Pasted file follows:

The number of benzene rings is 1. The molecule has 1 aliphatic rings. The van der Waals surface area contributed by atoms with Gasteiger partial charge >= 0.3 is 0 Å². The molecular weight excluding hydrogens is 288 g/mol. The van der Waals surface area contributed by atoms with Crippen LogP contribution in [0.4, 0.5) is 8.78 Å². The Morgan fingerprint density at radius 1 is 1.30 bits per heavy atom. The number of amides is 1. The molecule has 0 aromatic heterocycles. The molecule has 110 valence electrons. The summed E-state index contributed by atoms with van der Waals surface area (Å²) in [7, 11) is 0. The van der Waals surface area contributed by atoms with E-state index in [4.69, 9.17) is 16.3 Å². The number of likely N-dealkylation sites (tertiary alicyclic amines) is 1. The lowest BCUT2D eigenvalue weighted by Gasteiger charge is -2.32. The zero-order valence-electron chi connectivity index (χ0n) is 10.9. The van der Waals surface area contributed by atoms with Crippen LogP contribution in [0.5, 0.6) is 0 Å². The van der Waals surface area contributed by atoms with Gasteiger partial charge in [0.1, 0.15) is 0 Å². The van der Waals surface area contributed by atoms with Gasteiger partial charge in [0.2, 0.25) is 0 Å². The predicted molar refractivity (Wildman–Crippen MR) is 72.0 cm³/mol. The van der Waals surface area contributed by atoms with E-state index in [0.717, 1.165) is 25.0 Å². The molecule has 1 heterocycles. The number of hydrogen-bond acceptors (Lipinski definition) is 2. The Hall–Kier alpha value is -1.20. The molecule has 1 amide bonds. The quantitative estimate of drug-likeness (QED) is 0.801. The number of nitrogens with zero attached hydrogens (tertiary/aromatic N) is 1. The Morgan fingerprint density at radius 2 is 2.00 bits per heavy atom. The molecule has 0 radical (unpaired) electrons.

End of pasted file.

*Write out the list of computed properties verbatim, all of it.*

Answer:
The number of benzene rings is 1. The molecule has 1 aliphatic rings. The van der Waals surface area contributed by atoms with Gasteiger partial charge >= 0.3 is 0 Å². The molecular weight excluding hydrogens is 288 g/mol. The van der Waals surface area contributed by atoms with Crippen LogP contribution in [0.4, 0.5) is 8.78 Å². The Morgan fingerprint density at radius 1 is 1.30 bits per heavy atom. The number of amides is 1. The molecule has 0 aromatic heterocycles. The molecule has 110 valence electrons. The summed E-state index contributed by atoms with van der Waals surface area (Å²) in [7, 11) is 0. The van der Waals surface area contributed by atoms with E-state index in [4.69, 9.17) is 16.3 Å². The number of likely N-dealkylation sites (tertiary alicyclic amines) is 1. The lowest BCUT2D eigenvalue weighted by Gasteiger charge is -2.32. The zero-order valence-electron chi connectivity index (χ0n) is 10.9. The van der Waals surface area contributed by atoms with Crippen LogP contribution in [0.5, 0.6) is 0 Å². The van der Waals surface area contributed by atoms with Gasteiger partial charge in [0.1, 0.15) is 0 Å². The van der Waals surface area contributed by atoms with Gasteiger partial charge in [0.2, 0.25) is 0 Å². The predicted molar refractivity (Wildman–Crippen MR) is 72.0 cm³/mol. The van der Waals surface area contributed by atoms with E-state index in [0.717, 1.165) is 25.0 Å². The molecule has 1 heterocycles. The number of hydrogen-bond acceptors (Lipinski definition) is 2. The Hall–Kier alpha value is -1.20. The molecule has 1 amide bonds. The quantitative estimate of drug-likeness (QED) is 0.801. The number of nitrogens with zero attached hydrogens (tertiary/aromatic N) is 1. The Morgan fingerprint density at radius 2 is 2.00 bits per heavy atom. The molecule has 0 radical (unpaired) electrons.